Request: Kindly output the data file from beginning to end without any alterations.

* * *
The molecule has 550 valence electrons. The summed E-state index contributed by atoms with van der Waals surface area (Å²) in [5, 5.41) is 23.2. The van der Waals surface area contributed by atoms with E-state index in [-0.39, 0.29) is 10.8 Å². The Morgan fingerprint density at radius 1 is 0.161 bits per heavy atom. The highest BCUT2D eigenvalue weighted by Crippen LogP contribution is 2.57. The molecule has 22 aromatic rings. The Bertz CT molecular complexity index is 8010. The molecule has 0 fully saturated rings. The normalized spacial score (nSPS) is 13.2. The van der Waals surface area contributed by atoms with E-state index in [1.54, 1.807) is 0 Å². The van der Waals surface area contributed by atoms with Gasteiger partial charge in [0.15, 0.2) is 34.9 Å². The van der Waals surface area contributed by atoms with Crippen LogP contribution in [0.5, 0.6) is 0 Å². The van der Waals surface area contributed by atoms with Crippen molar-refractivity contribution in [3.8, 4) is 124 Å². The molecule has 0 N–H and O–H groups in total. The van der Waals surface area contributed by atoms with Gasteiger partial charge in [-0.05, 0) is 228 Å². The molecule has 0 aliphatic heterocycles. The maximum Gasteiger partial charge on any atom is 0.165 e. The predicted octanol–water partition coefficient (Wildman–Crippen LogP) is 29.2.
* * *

The molecule has 550 valence electrons. The summed E-state index contributed by atoms with van der Waals surface area (Å²) in [5, 5.41) is 23.2. The van der Waals surface area contributed by atoms with E-state index in [-0.39, 0.29) is 10.8 Å². The Morgan fingerprint density at radius 1 is 0.161 bits per heavy atom. The highest BCUT2D eigenvalue weighted by Crippen LogP contribution is 2.57. The molecule has 22 aromatic rings. The Bertz CT molecular complexity index is 8010. The molecule has 0 fully saturated rings. The normalized spacial score (nSPS) is 13.2. The van der Waals surface area contributed by atoms with E-state index in [1.54, 1.807) is 0 Å². The van der Waals surface area contributed by atoms with Gasteiger partial charge in [0.15, 0.2) is 34.9 Å². The van der Waals surface area contributed by atoms with Crippen LogP contribution in [0.5, 0.6) is 0 Å². The van der Waals surface area contributed by atoms with Crippen molar-refractivity contribution in [3.8, 4) is 124 Å². The molecule has 0 N–H and O–H groups in total. The van der Waals surface area contributed by atoms with Gasteiger partial charge in [-0.05, 0) is 228 Å². The molecule has 0 aliphatic heterocycles. The maximum Gasteiger partial charge on any atom is 0.165 e. The predicted octanol–water partition coefficient (Wildman–Crippen LogP) is 29.2.